Like most things Woodturning you think you have solved all the eventualities when another requirement presents itself, such was the case with the Safety Switch, I had a requirement where I was in close at the Lathe with a Parting Tool in one hand and the left hand supporting the item that was being Parted Off with a requirement to stop the Lathe just at the point of Parting the Turned Master Piece from the Holding Spigot.
For this I determined my Hip was the best part of the Body to operate the Switch but found with the Switch Box mounted on the Headstock I did not have the degree of control I was looking for.
My solution was to attach a Lever to actuate the Switch, using the Hip when standing in the most comfortable position for the operation I was doing.
The Sketch above shows the Lever which is made using 1" square Aluminum Tube, or any other suitable sized material, the support /pivot uses 3 pieces of tube of a suitable length, to suit your Lathe & Switch, the middle tube being 2 x the tube size shorter than the outer tubes [i.e. 2" in my case].
These three pieces are bolted together [I used M6 Bolts] as shown with the edition of a Shim between the top tube and the middle tube, [I used a piece of stiff paper] so that when the Lever is fitted it moves freely.
This support/pivot bracket is then attached to the Lathe, again in my case I used two M6 Setscrews into two drilled and tapped holes in the Headstock.
The Lever can now be cut to the ideal length to suit, or if required you can have Levers of different lengths for different projects, and fitted as shown with the pivot bolt only lightly tightened to ensure the Lever movement is Free & Easy.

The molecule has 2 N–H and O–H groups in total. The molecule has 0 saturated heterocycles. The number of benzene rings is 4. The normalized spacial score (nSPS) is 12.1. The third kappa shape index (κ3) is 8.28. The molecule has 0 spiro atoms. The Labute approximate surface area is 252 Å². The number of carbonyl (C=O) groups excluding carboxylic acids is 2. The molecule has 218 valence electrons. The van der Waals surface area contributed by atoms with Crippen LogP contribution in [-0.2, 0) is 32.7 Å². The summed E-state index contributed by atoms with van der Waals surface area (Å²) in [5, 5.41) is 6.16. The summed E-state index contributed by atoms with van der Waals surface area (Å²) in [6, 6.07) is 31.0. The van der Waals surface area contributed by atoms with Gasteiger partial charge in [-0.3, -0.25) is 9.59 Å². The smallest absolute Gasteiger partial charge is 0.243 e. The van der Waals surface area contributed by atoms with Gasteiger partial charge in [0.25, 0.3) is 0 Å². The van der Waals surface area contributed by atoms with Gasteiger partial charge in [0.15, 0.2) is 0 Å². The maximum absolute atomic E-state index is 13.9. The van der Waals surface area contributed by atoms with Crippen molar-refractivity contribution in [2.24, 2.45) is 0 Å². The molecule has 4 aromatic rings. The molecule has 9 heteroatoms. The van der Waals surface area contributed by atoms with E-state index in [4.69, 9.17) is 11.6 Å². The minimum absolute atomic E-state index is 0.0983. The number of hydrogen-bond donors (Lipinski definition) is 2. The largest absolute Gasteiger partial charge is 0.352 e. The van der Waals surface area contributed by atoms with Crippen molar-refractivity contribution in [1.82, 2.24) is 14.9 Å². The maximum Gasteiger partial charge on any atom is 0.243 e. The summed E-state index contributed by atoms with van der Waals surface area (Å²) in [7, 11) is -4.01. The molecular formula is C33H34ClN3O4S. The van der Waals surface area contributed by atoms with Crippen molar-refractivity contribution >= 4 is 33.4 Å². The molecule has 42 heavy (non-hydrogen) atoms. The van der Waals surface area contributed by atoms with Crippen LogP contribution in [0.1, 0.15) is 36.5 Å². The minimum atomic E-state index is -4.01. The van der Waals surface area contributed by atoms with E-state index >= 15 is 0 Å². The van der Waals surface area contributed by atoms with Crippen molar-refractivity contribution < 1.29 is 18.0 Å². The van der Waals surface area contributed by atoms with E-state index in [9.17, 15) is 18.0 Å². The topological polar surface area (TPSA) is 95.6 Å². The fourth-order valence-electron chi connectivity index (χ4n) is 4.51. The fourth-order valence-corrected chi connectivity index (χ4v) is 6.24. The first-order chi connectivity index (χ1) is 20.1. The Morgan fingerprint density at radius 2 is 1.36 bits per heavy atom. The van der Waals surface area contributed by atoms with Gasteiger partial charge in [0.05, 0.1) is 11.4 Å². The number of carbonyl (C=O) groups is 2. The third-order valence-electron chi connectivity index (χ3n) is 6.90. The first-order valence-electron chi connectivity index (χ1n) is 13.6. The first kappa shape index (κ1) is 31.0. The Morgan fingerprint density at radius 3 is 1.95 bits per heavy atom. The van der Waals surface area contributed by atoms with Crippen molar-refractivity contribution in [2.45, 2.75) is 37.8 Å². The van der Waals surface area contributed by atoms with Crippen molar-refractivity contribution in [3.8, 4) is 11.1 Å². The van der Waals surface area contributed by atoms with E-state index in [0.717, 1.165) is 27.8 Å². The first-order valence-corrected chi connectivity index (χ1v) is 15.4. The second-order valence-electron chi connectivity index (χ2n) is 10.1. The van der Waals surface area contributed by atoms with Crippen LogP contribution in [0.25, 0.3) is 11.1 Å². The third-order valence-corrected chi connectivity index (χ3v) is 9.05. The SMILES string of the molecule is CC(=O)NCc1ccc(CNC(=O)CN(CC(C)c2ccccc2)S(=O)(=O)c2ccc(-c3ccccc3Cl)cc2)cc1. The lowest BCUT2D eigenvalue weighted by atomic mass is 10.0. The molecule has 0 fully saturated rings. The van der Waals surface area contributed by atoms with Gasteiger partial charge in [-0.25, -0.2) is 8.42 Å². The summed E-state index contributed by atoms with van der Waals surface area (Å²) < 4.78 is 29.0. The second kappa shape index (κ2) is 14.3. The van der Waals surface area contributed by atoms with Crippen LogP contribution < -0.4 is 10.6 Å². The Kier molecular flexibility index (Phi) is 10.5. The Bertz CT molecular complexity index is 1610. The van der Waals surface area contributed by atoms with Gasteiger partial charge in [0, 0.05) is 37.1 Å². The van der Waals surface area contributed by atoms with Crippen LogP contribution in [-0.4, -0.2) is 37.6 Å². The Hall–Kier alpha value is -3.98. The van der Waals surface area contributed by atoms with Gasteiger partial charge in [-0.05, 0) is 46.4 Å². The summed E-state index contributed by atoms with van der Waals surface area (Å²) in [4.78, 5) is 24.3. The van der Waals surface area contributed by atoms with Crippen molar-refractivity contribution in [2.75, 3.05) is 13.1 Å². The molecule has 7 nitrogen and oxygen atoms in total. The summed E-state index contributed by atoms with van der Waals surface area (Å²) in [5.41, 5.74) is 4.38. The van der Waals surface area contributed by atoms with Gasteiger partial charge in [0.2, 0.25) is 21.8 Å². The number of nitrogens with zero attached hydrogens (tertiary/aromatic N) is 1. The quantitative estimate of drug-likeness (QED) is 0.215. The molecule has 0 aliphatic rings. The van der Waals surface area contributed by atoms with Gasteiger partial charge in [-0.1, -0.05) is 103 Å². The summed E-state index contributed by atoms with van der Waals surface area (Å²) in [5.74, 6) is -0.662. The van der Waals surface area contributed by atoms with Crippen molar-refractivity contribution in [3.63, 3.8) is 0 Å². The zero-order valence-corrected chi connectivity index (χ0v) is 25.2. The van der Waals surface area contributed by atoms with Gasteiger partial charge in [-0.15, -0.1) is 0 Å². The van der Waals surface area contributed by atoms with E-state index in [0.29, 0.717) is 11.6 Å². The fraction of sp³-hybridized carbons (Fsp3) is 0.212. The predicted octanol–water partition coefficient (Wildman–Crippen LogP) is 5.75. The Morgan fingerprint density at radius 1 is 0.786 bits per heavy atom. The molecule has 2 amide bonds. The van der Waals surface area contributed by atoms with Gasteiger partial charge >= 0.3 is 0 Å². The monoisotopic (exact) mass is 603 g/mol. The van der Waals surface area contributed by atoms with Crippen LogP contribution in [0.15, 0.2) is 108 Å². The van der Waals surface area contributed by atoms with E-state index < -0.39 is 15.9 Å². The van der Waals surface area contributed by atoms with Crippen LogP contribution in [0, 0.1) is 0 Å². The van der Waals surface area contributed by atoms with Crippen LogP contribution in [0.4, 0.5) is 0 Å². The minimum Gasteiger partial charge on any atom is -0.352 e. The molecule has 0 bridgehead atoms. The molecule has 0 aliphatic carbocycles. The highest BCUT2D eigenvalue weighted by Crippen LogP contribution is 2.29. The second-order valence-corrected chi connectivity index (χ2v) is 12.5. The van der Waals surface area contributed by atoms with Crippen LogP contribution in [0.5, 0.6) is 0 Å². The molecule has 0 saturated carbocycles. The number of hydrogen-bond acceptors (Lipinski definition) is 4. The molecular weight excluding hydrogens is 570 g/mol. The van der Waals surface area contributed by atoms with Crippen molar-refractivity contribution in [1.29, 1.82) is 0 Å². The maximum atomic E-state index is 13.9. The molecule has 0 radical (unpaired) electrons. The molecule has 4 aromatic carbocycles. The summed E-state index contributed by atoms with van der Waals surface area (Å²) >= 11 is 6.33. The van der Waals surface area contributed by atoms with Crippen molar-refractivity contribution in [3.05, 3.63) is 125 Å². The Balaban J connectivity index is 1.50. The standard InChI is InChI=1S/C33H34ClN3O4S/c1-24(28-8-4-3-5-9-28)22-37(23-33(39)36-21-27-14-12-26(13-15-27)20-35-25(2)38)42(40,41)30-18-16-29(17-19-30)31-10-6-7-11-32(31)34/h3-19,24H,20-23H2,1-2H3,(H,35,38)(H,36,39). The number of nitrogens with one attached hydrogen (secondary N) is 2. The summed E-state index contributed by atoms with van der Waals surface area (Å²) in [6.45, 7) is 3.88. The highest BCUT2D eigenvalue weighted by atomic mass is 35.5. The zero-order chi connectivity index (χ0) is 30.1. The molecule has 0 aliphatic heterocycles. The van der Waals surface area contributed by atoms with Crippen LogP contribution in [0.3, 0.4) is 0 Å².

When not in use the Lever is Swung round and Parked towards the rear of the Headstock, this is made possible only if the middle tube of the support is not too long.
Economical Paper Towel for the Workshop
is not so much a Tip but a Cost Saving Idea for those of you that use
Paper Towels in the Workshop.
For many years I used Rolls of Kitchen Towel to Wipe of excess Oil, Sealers and Polish plus mopping up and general cleaning, I often found these to be either too absorbent or very weak.
I also seemed to get through a Roll very quickly and often ran out at that crucial moment, add to this the cost of each Roll and I set about finding a better option.
At the local Cash & Carry I came across the solution shown in the Picture, the Paper Dispenser is the same as you find in most Catering Establishments and uses a Double Ply, High Strength and Absorbent Roll of Paper with nearly 500 sheets of Paper Towel compared to the 70/90 on a standard roll of Kitchen Towel.
Dispenser and 2 Rolls of Paper cost lest than £10 [$7] and the cost for a refill roll is something like a quarter of the cost for an equivalent amount of the lower quality Kitchen Towel.
The Dispenser is fixed to the Wall of my Workshop in easy reach when I am working at the Lathe, the Paper Towel is protected from dirt and dust and you can tear off as much or as little as you require.
I found the Paper to be much stronger than the Kitchen Towels I was using previously and although it is absorbent it does not fall apart if it gets too wet, as was the case before, and as an added bonus I find it works well as a Polish Cloth if required.
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Last update 19 July 2007